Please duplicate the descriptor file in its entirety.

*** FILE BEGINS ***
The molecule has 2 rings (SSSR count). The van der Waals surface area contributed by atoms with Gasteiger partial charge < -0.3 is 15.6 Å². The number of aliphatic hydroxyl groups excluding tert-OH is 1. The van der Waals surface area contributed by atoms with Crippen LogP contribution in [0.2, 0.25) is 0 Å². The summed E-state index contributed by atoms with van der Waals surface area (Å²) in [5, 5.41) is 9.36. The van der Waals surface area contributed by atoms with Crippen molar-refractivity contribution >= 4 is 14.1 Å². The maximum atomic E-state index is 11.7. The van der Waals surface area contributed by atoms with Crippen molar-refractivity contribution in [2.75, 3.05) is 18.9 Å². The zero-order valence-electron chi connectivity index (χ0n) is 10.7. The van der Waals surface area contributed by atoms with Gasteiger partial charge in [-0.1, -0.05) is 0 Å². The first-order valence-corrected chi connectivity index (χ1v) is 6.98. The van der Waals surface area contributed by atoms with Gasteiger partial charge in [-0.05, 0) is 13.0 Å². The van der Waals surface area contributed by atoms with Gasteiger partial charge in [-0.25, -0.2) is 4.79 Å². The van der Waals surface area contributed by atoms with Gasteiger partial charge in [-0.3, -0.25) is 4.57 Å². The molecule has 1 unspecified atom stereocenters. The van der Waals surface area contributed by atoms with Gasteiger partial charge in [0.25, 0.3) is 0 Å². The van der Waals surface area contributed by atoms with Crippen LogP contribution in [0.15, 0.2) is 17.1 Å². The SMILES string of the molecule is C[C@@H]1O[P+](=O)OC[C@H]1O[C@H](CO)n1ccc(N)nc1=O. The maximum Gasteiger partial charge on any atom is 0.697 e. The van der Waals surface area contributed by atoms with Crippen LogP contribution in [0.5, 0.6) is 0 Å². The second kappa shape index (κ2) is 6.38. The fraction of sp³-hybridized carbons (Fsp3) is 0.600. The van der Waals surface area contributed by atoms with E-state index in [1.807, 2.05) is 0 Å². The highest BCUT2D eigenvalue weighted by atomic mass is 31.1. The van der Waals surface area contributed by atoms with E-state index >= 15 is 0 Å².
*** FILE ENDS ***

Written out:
The molecule has 2 rings (SSSR count). The van der Waals surface area contributed by atoms with Gasteiger partial charge < -0.3 is 15.6 Å². The number of aliphatic hydroxyl groups excluding tert-OH is 1. The van der Waals surface area contributed by atoms with Crippen LogP contribution in [0.2, 0.25) is 0 Å². The summed E-state index contributed by atoms with van der Waals surface area (Å²) in [5, 5.41) is 9.36. The van der Waals surface area contributed by atoms with Crippen molar-refractivity contribution >= 4 is 14.1 Å². The maximum atomic E-state index is 11.7. The van der Waals surface area contributed by atoms with Crippen molar-refractivity contribution in [2.75, 3.05) is 18.9 Å². The zero-order valence-electron chi connectivity index (χ0n) is 10.7. The van der Waals surface area contributed by atoms with Gasteiger partial charge in [-0.1, -0.05) is 0 Å². The first-order valence-corrected chi connectivity index (χ1v) is 6.98. The van der Waals surface area contributed by atoms with Gasteiger partial charge in [-0.05, 0) is 13.0 Å². The van der Waals surface area contributed by atoms with Gasteiger partial charge in [-0.25, -0.2) is 4.79 Å². The van der Waals surface area contributed by atoms with Gasteiger partial charge in [-0.3, -0.25) is 4.57 Å². The molecule has 1 unspecified atom stereocenters. The van der Waals surface area contributed by atoms with Gasteiger partial charge in [0.25, 0.3) is 0 Å². The van der Waals surface area contributed by atoms with Crippen LogP contribution in [0.15, 0.2) is 17.1 Å². The SMILES string of the molecule is C[C@@H]1O[P+](=O)OC[C@H]1O[C@H](CO)n1ccc(N)nc1=O. The maximum Gasteiger partial charge on any atom is 0.697 e. The van der Waals surface area contributed by atoms with Crippen LogP contribution in [0.5, 0.6) is 0 Å². The second kappa shape index (κ2) is 6.38. The fraction of sp³-hybridized carbons (Fsp3) is 0.600. The van der Waals surface area contributed by atoms with E-state index in [1.807, 2.05) is 0 Å². The highest BCUT2D eigenvalue weighted by atomic mass is 31.1. The van der Waals surface area contributed by atoms with E-state index >= 15 is 0 Å².